Don’t ignore your fines and infringements – get help early to avoid paying more

Did you know that the longer you leave an infringement notice (a fine), the more serious it can become? Get legal help early and don’t leave it too late.

There are a number of ways you can receive a fine. Some examples of common fines are:

  • Speeding or red light fines – issued by a police officer on the spot at the time of the office
  • Parking fines – attached to your vehicle. These fines should be dealt with through the agency that issued it i.e. if you have a parking fine from the local council.
  • Toll fines – which you might receive in the mail

Ignoring a fine has some serious consequences and you may have to pay more in added costs.

  • Your driver licence or car registration could be suspended
  • You could have money automatically deducted from your bank account or wages
  • Your land could be sold
  • You property such as your car or any land you own could be seized and sold
  • You could event get arrested.

There are 4 stages of the fines process. It is important to speak to lawyer as early as possible.

Stage one: Infringement Notice

When you first receive a fine you have options!  You will have 21 days to deal with your fine.

You can:

  • pay straight away
  • nominate the responsible person if it was not you who got the fine
  • request a review of the fine
  • request a court hearing
  • apply for a payment extension
  • apply to pay by installments
  • apply for a work and development permit, if you meet certain criteria
  • apply for the family violence scheme, if you meet certain criteria.

Stage two: Penalty Reminder Notice

If you don’t deal with your fine in 21 days you may get a Penalty Reminder Notice.  As of July 2018, a fee of $25.10 is added to your fine.

At this stage your options remain the same as the Infringement Notice stage, unless the offence is for excessive speeding (25km above limit or over 130km) or drink/drug driving. More information about excessive speeding or drink/drug driving fines can be found here.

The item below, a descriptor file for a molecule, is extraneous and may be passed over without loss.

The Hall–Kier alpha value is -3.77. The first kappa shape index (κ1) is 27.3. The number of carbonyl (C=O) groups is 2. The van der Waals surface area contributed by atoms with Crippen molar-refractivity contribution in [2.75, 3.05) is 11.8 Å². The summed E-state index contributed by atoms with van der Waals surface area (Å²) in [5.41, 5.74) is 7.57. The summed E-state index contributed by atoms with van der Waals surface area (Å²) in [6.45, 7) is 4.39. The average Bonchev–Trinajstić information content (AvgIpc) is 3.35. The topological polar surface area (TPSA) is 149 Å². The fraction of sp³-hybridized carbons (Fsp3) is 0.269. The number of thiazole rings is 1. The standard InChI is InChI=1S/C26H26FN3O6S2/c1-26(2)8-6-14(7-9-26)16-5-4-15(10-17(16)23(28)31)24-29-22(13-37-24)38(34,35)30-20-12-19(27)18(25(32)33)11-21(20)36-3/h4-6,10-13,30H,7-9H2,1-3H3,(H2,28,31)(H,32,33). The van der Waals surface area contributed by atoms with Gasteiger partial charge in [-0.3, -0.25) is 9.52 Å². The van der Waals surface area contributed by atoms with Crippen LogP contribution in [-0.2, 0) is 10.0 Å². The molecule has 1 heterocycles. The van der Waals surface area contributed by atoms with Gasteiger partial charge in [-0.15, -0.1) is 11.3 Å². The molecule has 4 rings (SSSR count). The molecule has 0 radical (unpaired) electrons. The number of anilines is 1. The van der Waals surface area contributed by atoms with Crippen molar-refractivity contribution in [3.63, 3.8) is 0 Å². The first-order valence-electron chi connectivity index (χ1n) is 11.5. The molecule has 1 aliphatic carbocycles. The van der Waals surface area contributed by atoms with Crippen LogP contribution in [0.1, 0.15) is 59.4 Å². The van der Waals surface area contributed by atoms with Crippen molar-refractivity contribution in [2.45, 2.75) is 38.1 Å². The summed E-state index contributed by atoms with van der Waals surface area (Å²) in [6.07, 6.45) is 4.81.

If you do not act within 14 days the matter may be registered with Fines Victoria and a Notice of Final Demand may be issued.

Stage three: Notice of Final Demand

If you ignore your Infringement Notice and Penalty Reminder Notice you will receive a Notice of Final Demand from Fines Victoria. As of July 2018, a fee of $130.20 will also be added to your fine. You have 21 days to deal with this.

At this stage, there are less options available to you.

You can:

  • pay the fine in full;
  • request a payment plan where you pay the fine by installments;
  • request an enforcement review (review by Fines Victoria);
  • apply for a work and development permit (WDP);
  • apply for the family violence scheme.

If you don’t act within 21 days, an Enforcement Warrant may be issued against you.

Stage four: Enforcement Warrant

If you don’t deal with your Notice of Final Demand, $56.70 could be added to your fine and the Magistrates Court may issue you with an Enforcement Warrant.

An enforcement warrant gives the Sherriff’s Office the power to:

  • come to your house and demand payment
  • stop you at a police roadblock
  • wheel clamp your vehicle
  • seize and sell your personal property
  • remove the number plates from your vehicle

At the Enforcement Warrant stage you have 7 days to deal with your fines before the Sherriff can take more serious action against you.

At this stage you can only deal with your fines in the following ways:

  • pay the outstanding amount in full;
  • apply for a payment plan;
  • request an enforcement review;
  • apply for a work and development permit;
  • apply for the family violence scheme.

If you do not act within the 7 days, your only remaining option will be to pay the fine in full.

If you need assistance with a fines or infringements matter, call us at 1300 430 599 to organise an appointment with one of our lawyers.

You can find more information at the Fines Victoria website or at Fine Fixer.